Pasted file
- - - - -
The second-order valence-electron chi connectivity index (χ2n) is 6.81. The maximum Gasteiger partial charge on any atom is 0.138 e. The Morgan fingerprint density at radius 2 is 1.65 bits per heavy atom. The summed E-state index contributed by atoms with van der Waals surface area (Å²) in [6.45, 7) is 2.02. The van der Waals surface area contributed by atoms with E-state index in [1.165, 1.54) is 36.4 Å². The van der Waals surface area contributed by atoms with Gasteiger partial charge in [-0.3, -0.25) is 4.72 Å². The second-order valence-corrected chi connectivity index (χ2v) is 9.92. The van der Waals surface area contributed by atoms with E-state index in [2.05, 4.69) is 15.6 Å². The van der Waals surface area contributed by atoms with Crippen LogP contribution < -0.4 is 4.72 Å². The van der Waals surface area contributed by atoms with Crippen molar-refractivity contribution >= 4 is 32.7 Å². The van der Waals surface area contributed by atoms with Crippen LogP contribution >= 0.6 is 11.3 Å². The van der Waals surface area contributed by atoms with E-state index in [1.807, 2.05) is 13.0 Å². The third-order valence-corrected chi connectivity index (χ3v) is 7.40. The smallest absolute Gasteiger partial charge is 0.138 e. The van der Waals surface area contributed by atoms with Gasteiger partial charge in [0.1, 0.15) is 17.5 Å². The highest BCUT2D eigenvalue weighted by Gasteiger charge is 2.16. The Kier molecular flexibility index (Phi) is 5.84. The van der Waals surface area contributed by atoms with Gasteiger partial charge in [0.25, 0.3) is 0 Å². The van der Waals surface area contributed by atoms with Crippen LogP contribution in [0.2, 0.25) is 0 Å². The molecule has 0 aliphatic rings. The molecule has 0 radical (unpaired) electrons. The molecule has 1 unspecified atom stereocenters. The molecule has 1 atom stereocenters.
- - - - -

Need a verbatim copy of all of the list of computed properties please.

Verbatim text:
The second-order valence-electron chi connectivity index (χ2n) is 6.81. The maximum Gasteiger partial charge on any atom is 0.138 e. The Morgan fingerprint density at radius 2 is 1.65 bits per heavy atom. The summed E-state index contributed by atoms with van der Waals surface area (Å²) in [6.45, 7) is 2.02. The van der Waals surface area contributed by atoms with E-state index in [1.165, 1.54) is 36.4 Å². The van der Waals surface area contributed by atoms with Gasteiger partial charge in [-0.3, -0.25) is 4.72 Å². The second-order valence-corrected chi connectivity index (χ2v) is 9.92. The van der Waals surface area contributed by atoms with E-state index in [2.05, 4.69) is 15.6 Å². The van der Waals surface area contributed by atoms with Crippen LogP contribution < -0.4 is 4.72 Å². The van der Waals surface area contributed by atoms with Crippen molar-refractivity contribution >= 4 is 32.7 Å². The van der Waals surface area contributed by atoms with Crippen LogP contribution >= 0.6 is 11.3 Å². The van der Waals surface area contributed by atoms with E-state index in [1.807, 2.05) is 13.0 Å². The third-order valence-corrected chi connectivity index (χ3v) is 7.40. The smallest absolute Gasteiger partial charge is 0.138 e. The van der Waals surface area contributed by atoms with Gasteiger partial charge in [0.1, 0.15) is 17.5 Å². The highest BCUT2D eigenvalue weighted by Gasteiger charge is 2.16. The Kier molecular flexibility index (Phi) is 5.84. The van der Waals surface area contributed by atoms with Gasteiger partial charge in [0.25, 0.3) is 0 Å². The van der Waals surface area contributed by atoms with Crippen LogP contribution in [0.2, 0.25) is 0 Å². The molecule has 0 aliphatic rings. The molecule has 0 radical (unpaired) electrons. The molecule has 1 unspecified atom stereocenters. The molecule has 1 atom stereocenters.